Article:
The Bush Heuristics
As you may have heard, Jose Padilla has finally been indicted---but not on a charge of attempted dirty bombing. Now, this may come as a shock, but it turns out that the evidence for his being a dirty bomber was worthless, and also obtained through torture, which we do not do. Jack Balkin notes:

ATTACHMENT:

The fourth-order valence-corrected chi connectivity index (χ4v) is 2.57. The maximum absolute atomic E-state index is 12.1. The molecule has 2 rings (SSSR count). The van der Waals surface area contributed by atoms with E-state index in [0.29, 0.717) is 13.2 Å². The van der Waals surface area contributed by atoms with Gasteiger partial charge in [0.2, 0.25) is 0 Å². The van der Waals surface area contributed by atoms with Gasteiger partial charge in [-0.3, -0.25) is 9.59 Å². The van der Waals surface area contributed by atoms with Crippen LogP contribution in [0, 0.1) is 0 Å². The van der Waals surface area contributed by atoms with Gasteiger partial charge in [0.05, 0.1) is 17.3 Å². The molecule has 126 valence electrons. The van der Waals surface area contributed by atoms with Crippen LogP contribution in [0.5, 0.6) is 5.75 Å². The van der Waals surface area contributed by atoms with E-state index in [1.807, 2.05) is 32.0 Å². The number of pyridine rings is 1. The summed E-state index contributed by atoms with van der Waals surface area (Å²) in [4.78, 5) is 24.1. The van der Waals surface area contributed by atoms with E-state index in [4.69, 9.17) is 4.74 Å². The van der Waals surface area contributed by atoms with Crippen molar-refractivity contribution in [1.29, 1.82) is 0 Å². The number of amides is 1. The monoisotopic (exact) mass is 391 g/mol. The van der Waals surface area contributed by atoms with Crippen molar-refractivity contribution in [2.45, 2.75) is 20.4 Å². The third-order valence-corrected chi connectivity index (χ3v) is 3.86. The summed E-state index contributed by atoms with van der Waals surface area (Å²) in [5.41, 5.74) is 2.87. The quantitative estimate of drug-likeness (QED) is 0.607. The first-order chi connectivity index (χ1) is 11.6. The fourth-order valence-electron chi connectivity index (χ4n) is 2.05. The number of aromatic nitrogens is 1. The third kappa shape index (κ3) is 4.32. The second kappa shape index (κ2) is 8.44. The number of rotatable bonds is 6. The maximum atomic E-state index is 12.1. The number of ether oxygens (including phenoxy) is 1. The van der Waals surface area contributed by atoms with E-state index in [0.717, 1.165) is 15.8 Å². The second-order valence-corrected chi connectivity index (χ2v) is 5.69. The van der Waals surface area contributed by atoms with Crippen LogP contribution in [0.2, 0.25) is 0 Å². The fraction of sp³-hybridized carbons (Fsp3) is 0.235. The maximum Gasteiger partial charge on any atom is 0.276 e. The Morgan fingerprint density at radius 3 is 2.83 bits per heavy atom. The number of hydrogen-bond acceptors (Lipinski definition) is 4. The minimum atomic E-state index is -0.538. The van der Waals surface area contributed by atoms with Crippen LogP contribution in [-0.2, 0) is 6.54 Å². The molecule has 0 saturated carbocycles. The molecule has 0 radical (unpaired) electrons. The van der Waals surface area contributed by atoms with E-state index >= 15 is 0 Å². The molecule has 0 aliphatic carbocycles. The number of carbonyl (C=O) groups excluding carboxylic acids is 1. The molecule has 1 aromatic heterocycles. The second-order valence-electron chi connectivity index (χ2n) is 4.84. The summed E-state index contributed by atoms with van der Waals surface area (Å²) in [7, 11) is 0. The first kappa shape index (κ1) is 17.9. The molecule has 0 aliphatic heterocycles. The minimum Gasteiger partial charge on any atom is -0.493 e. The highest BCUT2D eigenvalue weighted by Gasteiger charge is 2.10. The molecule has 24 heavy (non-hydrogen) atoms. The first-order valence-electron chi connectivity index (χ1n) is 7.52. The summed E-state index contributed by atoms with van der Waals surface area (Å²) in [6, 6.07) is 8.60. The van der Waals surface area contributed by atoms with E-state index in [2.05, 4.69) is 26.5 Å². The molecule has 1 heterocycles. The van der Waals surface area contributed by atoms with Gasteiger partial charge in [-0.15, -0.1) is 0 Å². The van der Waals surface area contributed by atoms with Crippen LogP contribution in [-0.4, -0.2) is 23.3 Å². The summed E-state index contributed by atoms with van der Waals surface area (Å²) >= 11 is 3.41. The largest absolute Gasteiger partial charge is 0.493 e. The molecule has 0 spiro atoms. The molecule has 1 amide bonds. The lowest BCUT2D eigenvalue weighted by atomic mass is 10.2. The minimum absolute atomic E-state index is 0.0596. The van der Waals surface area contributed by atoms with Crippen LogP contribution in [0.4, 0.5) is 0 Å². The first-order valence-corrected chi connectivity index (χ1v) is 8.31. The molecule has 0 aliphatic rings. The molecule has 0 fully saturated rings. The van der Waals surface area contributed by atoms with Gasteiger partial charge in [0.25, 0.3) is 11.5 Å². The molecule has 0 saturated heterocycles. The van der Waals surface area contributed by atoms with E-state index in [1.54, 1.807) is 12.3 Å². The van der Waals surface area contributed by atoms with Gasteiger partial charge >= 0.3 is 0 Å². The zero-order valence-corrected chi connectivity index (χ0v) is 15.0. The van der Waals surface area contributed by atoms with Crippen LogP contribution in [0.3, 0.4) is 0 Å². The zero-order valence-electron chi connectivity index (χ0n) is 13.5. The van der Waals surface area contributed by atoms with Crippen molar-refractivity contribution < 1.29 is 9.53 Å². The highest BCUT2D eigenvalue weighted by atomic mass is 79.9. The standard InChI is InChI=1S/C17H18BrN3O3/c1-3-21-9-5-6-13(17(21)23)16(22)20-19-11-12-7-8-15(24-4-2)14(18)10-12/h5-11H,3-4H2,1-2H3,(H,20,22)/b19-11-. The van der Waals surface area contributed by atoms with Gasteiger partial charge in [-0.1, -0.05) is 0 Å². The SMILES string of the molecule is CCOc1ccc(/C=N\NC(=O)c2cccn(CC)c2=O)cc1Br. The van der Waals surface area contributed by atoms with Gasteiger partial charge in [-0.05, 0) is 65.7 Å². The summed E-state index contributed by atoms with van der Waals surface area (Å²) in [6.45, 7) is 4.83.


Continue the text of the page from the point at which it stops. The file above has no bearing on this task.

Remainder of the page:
The Bush administration is desperate to avoid accountability on its detention and interrogation policies not because of what it may need to do in the future but rather because of the illegality of what it has already done. As a result, Administration officials dropped any mention of the previously touted "dirty bomb" plot against Jose Padilla, because prosecuting that theory would lead to inquiries about what exactly it had done to get the information that formed the basis of the accusation.This suggests a rule of thumb. There's no denying that some members of the administration might believe that torture works, even if they're wrong---or, more likely, only care about maintaining unfettered executive power and are indifferent to whether or not torture works. So the rule is this: anytime a member of the administration argues for or acts in favor of a pro-torture policy, it's as likely that his pro-torture position is about limiting legal liability for the administration as it is about holding sincerely pro-torture beliefs (the two are not exclusive). This is not calling the pro-torture argument defective because of the motives of its advocates (that would be genetic fallacy); this isn't about the merits of the pro-torture argument at all. It's about administration officials using a theoretical debate about torture to immunize themselves from prosecution. When they talk about "protecting the country from future attacks," they're referring to covering their own asses from accountability for crimes---let's not mince words, crimes against humanity---they committed or abetted.